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Japan ‘resolved' to enhance its defence capabilities and deepen alliance with US

Japan announced on 16 March that it is “resolved” to enhance its national defence capabilities and further strengthen its alliance with the United States amid what both countries described as “political, economic, military, and technological challenges” posed by China to both their alliance and the international community.

The announcement was part of a joint statement issued by Washington and Tokyo following the ‘2+2’ US-Japan Security Consultative Committee meeting held that same day between US Secretary of State Antony Blinken, US Secretary of Defense Lloyd J Austin, Japanese Foreign Affairs Minister Toshimitsu Motegi, and Defense Minister Nobuo Kishi.

During the ministerial meeting, which was held in Tokyo, the two sides “recommitted to enhancing close co-ordination to align security policy, deepening defence co-operation across all domains, and bolstering extended deterrence by consulting on alliance roles, missions, and capabilities” amid what they described as an “increasingly serious regional security environment”, according to the statement.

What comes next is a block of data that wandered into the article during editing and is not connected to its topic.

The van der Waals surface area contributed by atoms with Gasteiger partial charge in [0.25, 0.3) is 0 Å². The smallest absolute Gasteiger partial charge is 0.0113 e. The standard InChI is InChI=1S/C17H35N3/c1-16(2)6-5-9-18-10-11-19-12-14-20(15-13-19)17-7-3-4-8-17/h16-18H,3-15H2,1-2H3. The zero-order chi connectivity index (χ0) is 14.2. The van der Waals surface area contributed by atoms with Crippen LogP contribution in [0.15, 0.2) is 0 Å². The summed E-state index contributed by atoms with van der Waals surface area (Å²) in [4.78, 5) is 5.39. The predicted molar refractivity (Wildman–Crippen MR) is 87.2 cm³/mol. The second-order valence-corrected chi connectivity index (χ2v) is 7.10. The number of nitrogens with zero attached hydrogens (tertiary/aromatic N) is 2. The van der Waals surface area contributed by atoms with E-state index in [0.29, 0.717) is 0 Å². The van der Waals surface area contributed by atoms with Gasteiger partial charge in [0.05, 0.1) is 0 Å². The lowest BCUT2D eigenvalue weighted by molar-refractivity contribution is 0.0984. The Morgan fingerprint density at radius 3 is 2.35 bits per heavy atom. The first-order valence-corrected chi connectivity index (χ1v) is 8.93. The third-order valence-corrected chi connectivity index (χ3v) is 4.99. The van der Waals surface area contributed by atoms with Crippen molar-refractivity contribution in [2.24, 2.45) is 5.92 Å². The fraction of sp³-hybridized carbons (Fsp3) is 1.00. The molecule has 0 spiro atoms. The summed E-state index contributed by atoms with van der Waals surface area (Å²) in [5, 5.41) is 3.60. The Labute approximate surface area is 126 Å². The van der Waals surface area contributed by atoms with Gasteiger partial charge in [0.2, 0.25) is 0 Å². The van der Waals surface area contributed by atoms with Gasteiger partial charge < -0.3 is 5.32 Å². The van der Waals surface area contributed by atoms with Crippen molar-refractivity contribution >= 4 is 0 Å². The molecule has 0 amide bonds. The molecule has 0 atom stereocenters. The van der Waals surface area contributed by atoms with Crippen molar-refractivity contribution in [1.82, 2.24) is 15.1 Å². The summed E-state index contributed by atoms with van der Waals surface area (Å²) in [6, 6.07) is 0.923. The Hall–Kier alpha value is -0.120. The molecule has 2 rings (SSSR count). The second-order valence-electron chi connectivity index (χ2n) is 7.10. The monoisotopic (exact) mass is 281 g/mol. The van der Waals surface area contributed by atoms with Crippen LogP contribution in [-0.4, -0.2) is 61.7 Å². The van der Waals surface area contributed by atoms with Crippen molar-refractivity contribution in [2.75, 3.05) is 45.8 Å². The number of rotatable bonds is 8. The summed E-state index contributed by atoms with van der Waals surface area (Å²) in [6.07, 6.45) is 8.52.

In this context they highlighted the importance of domains such as space and cyber, committed to further strengthening information security, and reiterated that “realistic bilateral and multilateral exercises and training are necessary to maintain the alliance’s operational readiness and deterrent posture, as well as to meet future challenges”.

Referring to China, the two sides said they are committed to opposing “coercion and destabilising behaviour” towards other countries in the Asia-Pacific region. They also expressed serious concerns about what they described as “disruptive developments in the region”, such as the recently passed China Coast Guard (CCG) law, which authorises the CCG’s use of firepower – under certain circumstances – against foreign vessels in waters Beijing regards as being under China’s jurisdiction.

Haijing 3901
        , one of the 10,000 tonne Zhaotou-class cutters operated by the CCG. On 22 January China passed a law allowing the CCG to use firepower – under certain circumstances – against foreign vessels in waters “under China’s jurisdiction”. 

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